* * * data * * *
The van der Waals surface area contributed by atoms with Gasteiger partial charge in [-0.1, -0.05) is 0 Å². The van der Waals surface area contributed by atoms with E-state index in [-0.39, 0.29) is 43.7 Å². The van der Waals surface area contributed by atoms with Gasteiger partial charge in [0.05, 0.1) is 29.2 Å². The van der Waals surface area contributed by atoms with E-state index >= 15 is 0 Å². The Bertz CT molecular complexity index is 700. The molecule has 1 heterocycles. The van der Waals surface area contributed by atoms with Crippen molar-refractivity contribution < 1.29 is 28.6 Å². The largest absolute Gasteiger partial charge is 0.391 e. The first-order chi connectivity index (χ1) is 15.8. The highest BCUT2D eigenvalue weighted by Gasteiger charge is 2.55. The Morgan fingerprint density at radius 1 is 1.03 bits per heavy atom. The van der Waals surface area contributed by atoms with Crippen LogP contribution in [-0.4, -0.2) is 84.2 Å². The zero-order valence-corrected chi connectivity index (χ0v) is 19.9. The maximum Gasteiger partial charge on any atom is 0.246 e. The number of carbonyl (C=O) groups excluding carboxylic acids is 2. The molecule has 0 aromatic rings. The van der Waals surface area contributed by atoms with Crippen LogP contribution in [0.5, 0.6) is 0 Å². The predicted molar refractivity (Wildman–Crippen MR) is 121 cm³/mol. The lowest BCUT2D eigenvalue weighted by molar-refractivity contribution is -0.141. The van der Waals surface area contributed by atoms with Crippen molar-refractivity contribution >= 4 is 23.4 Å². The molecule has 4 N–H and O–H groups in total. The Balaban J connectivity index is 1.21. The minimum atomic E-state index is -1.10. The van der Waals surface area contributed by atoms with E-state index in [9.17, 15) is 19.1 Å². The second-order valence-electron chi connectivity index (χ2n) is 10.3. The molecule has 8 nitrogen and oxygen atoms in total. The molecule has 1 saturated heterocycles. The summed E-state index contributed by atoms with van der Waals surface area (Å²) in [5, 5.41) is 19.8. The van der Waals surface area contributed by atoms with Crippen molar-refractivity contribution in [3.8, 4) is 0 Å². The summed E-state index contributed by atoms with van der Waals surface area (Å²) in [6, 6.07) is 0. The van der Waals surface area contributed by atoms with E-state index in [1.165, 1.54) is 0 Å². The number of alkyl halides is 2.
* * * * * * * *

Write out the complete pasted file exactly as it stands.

The van der Waals surface area contributed by atoms with Gasteiger partial charge in [-0.1, -0.05) is 0 Å². The van der Waals surface area contributed by atoms with E-state index in [-0.39, 0.29) is 43.7 Å². The van der Waals surface area contributed by atoms with Gasteiger partial charge in [0.05, 0.1) is 29.2 Å². The van der Waals surface area contributed by atoms with E-state index >= 15 is 0 Å². The Bertz CT molecular complexity index is 700. The molecule has 1 heterocycles. The van der Waals surface area contributed by atoms with Crippen molar-refractivity contribution < 1.29 is 28.6 Å². The largest absolute Gasteiger partial charge is 0.391 e. The first-order chi connectivity index (χ1) is 15.8. The highest BCUT2D eigenvalue weighted by Gasteiger charge is 2.55. The Morgan fingerprint density at radius 1 is 1.03 bits per heavy atom. The van der Waals surface area contributed by atoms with Crippen LogP contribution in [-0.4, -0.2) is 84.2 Å². The zero-order valence-corrected chi connectivity index (χ0v) is 19.9. The maximum Gasteiger partial charge on any atom is 0.246 e. The number of carbonyl (C=O) groups excluding carboxylic acids is 2. The molecule has 0 aromatic rings. The van der Waals surface area contributed by atoms with Crippen LogP contribution in [0.5, 0.6) is 0 Å². The predicted molar refractivity (Wildman–Crippen MR) is 121 cm³/mol. The lowest BCUT2D eigenvalue weighted by molar-refractivity contribution is -0.141. The van der Waals surface area contributed by atoms with Crippen molar-refractivity contribution >= 4 is 23.4 Å². The molecule has 4 N–H and O–H groups in total. The Balaban J connectivity index is 1.21. The minimum atomic E-state index is -1.10. The van der Waals surface area contributed by atoms with E-state index in [9.17, 15) is 19.1 Å². The second-order valence-electron chi connectivity index (χ2n) is 10.3. The molecule has 8 nitrogen and oxygen atoms in total. The molecule has 1 saturated heterocycles. The summed E-state index contributed by atoms with van der Waals surface area (Å²) in [5, 5.41) is 19.8. The van der Waals surface area contributed by atoms with Crippen molar-refractivity contribution in [3.8, 4) is 0 Å². The summed E-state index contributed by atoms with van der Waals surface area (Å²) in [6, 6.07) is 0. The van der Waals surface area contributed by atoms with E-state index in [1.165, 1.54) is 0 Å². The number of alkyl halides is 2.